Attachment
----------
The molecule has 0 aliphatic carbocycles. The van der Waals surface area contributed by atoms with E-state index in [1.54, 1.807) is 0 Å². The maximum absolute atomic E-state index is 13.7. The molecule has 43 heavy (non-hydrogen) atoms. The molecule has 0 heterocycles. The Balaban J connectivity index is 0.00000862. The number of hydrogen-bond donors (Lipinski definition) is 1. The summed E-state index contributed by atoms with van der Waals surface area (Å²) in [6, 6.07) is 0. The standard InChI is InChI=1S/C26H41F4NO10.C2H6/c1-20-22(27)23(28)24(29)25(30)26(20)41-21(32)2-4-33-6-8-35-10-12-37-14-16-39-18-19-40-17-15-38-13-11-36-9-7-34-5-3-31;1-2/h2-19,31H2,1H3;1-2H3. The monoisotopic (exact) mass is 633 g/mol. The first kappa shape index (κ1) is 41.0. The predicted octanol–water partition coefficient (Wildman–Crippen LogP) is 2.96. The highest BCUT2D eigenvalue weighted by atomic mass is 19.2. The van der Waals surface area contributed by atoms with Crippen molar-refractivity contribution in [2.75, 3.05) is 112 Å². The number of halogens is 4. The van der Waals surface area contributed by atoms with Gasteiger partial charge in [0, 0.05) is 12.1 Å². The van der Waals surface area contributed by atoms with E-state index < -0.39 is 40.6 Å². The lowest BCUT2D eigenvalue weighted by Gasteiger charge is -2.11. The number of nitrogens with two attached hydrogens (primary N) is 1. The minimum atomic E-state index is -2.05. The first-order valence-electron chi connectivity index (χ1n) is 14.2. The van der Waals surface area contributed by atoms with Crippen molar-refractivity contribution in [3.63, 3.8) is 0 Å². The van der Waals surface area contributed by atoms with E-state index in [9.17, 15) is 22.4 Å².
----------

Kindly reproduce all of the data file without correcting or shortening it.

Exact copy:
The molecule has 0 aliphatic carbocycles. The van der Waals surface area contributed by atoms with E-state index in [1.54, 1.807) is 0 Å². The maximum absolute atomic E-state index is 13.7. The molecule has 43 heavy (non-hydrogen) atoms. The molecule has 0 heterocycles. The Balaban J connectivity index is 0.00000862. The number of hydrogen-bond donors (Lipinski definition) is 1. The summed E-state index contributed by atoms with van der Waals surface area (Å²) in [6, 6.07) is 0. The standard InChI is InChI=1S/C26H41F4NO10.C2H6/c1-20-22(27)23(28)24(29)25(30)26(20)41-21(32)2-4-33-6-8-35-10-12-37-14-16-39-18-19-40-17-15-38-13-11-36-9-7-34-5-3-31;1-2/h2-19,31H2,1H3;1-2H3. The monoisotopic (exact) mass is 633 g/mol. The first kappa shape index (κ1) is 41.0. The predicted octanol–water partition coefficient (Wildman–Crippen LogP) is 2.96. The highest BCUT2D eigenvalue weighted by atomic mass is 19.2. The van der Waals surface area contributed by atoms with Crippen molar-refractivity contribution in [2.75, 3.05) is 112 Å². The number of halogens is 4. The van der Waals surface area contributed by atoms with Gasteiger partial charge in [0, 0.05) is 12.1 Å². The van der Waals surface area contributed by atoms with E-state index < -0.39 is 40.6 Å². The lowest BCUT2D eigenvalue weighted by Gasteiger charge is -2.11. The number of nitrogens with two attached hydrogens (primary N) is 1. The minimum atomic E-state index is -2.05. The first-order valence-electron chi connectivity index (χ1n) is 14.2. The van der Waals surface area contributed by atoms with Crippen molar-refractivity contribution in [3.63, 3.8) is 0 Å². The van der Waals surface area contributed by atoms with E-state index in [9.17, 15) is 22.4 Å².